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If you are interested I can get you photos of a Compaq Portable II (which is a dual mode MDA/CGA card and dual mode green phosphor CRT combination) and of a Portable III (which is a fixed resolution amber colored 640x400 Plasma display that emulates CGA)
 

VileR

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Hi RWallmow,

If you are interested I can get you photos of a Compaq Portable II (which is a dual mode MDA/CGA card and dual mode green phosphor CRT combination) and of a Portable III (which is a fixed resolution amber colored 640x400 Plasma display that emulates CGA)

that would be nice indeed - especially the Portable II in CGA mode. Not sure how the III's CGA emulation works, but perhaps it could also be relevant to what I'm looking for.

cheers!
 

RWallmow

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DSCN0432.JPG
- Color bar test on Compaq Portable II
DSCN0435.JPG
- Contrast test on Compaq Portable II
 

RWallmow

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This one surprised me on the Compaq Portable III, its CGA emulation is VERY poor, see photos below.
DSCN0433.JPG
- Color bar test on Compaq Portable III
DSCN0434.JPG
- Contrast test on Compaq Portable III


Full size images of these can be found in the respective PCs gallery album in the link in my signature.
 

VileR

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Compaq Portable II:
very nice photos - it's weird how similar it is to the ATI Small Wonder... both use an "increasing brightness" pattern, don't darken the brown (#6), and show dark grey (#8 ) as black.
There may be a few subtle differences, but it still looks like the increasing brightness pattern was a sort of standard with Mono/CGA TTL combo cards... even though it doesn't line up well with CGA color luminances.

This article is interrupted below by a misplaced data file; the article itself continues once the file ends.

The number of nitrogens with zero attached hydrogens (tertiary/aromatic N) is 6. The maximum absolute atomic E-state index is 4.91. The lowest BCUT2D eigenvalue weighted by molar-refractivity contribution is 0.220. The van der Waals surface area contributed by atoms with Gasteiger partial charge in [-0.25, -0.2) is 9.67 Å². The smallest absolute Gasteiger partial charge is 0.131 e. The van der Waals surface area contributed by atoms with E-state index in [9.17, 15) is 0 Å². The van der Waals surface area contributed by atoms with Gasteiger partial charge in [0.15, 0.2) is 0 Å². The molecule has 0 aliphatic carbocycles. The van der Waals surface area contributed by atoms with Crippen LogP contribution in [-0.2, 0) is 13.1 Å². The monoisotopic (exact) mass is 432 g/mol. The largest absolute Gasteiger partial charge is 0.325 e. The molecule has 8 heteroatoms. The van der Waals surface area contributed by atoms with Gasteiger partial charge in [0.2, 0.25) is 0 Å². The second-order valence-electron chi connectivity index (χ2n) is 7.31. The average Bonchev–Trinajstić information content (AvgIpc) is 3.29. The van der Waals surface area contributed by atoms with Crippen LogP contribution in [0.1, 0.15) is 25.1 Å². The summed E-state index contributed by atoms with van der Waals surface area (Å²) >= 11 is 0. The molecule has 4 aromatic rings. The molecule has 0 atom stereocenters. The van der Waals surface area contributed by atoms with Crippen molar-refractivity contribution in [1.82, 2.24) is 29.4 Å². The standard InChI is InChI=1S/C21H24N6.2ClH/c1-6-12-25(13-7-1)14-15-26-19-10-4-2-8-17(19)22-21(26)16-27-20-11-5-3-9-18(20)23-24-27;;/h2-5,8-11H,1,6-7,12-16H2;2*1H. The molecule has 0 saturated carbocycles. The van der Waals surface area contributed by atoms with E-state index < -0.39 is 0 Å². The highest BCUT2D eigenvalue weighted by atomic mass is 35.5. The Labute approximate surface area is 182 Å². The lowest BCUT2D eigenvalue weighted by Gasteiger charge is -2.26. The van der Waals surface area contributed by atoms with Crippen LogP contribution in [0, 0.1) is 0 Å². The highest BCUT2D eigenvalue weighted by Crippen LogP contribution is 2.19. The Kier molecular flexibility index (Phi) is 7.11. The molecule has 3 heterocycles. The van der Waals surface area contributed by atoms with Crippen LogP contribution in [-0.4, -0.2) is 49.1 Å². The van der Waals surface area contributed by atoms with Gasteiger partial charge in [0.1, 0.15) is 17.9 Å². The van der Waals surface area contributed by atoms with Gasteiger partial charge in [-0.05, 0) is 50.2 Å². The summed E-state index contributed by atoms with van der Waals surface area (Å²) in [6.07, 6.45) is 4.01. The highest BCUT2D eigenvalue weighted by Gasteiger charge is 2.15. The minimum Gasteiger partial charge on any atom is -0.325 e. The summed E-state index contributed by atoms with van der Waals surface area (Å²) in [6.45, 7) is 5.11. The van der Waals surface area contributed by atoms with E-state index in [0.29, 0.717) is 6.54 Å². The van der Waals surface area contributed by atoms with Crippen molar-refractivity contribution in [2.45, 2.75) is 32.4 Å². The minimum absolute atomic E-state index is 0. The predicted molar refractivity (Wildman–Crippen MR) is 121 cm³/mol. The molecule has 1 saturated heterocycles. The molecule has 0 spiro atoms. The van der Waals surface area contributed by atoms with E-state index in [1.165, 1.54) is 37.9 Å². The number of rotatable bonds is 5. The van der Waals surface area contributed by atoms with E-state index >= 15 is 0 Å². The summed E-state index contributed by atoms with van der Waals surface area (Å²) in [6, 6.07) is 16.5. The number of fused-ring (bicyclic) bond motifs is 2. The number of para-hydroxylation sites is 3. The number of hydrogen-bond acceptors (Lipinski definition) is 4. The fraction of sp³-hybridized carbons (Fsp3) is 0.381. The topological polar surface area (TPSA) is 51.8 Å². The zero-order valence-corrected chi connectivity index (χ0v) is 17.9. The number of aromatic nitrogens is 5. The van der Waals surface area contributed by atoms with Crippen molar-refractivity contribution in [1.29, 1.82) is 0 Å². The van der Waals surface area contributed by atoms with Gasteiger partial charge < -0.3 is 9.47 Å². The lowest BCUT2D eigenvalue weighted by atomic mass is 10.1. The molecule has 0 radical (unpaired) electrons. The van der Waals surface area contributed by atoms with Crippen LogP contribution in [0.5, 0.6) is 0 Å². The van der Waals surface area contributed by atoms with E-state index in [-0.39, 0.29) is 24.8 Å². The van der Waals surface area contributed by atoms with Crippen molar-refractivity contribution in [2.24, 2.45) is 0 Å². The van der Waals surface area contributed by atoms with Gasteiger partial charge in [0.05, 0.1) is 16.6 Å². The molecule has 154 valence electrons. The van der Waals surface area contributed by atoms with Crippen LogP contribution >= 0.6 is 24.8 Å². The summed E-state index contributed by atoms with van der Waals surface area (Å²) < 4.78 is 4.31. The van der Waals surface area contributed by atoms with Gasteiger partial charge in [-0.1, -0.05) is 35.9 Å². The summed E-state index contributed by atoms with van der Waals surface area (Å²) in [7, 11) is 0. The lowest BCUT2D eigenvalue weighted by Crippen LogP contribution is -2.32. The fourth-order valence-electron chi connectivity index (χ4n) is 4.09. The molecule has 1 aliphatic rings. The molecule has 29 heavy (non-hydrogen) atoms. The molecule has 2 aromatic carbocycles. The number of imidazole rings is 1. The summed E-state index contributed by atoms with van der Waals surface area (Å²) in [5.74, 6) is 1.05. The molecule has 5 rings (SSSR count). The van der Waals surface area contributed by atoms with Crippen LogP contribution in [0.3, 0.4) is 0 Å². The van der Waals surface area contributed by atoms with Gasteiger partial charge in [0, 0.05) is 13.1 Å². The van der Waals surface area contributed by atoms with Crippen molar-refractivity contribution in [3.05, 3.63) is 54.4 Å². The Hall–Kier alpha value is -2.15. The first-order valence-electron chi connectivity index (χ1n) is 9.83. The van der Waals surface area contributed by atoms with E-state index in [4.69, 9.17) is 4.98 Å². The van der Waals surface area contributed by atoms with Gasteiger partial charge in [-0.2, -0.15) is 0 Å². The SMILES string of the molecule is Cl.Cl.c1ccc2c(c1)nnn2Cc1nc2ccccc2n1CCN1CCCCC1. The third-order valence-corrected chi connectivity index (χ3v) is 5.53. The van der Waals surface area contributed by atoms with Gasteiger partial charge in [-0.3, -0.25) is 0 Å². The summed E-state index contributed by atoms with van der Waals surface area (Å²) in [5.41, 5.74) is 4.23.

Compaq Portable III:
wow, I'm not even sure I get what's going on here. :p Looks like it does 3 brightness levels at most, but it doesn't even seem consistent in assigning those levels to palette colors...
e.g., in the color bar test, all solid colors except brown/yellow look the same (including black). But in the contrast test, the hi-intensity colors actually look darker than their low-intensity counterparts, and it's black/dark grey that are the odd ones out.
So yeah, pretty poor CGA emulation, but kinda curious in itself.

Thanks for these!
 

Chuck(G)

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Let's be realistic--the Compaq P II uses a CRT, but the P III uses a gas-plasma display. The latter really doesn't have much capability to adjust brightness selectively. Different technology.
 

RWallmow

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Let's be realistic--the Compaq P II uses a CRT, but the P III uses a gas-plasma display. The latter really doesn't have much capability to adjust brightness selectively. Different technology.
Agreed, I didn't expect GREAT CGA emulation, but I did expect better, it could have still "flickered" or dithered for more emulation of colors/shades.
 

RWallmow

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Compaq Portable II:
very nice photos - it's weird how similar it is to the ATI Small Wonder... both use an "increasing brightness" pattern, don't darken the brown (#6), and show dark grey (#8 ) as black.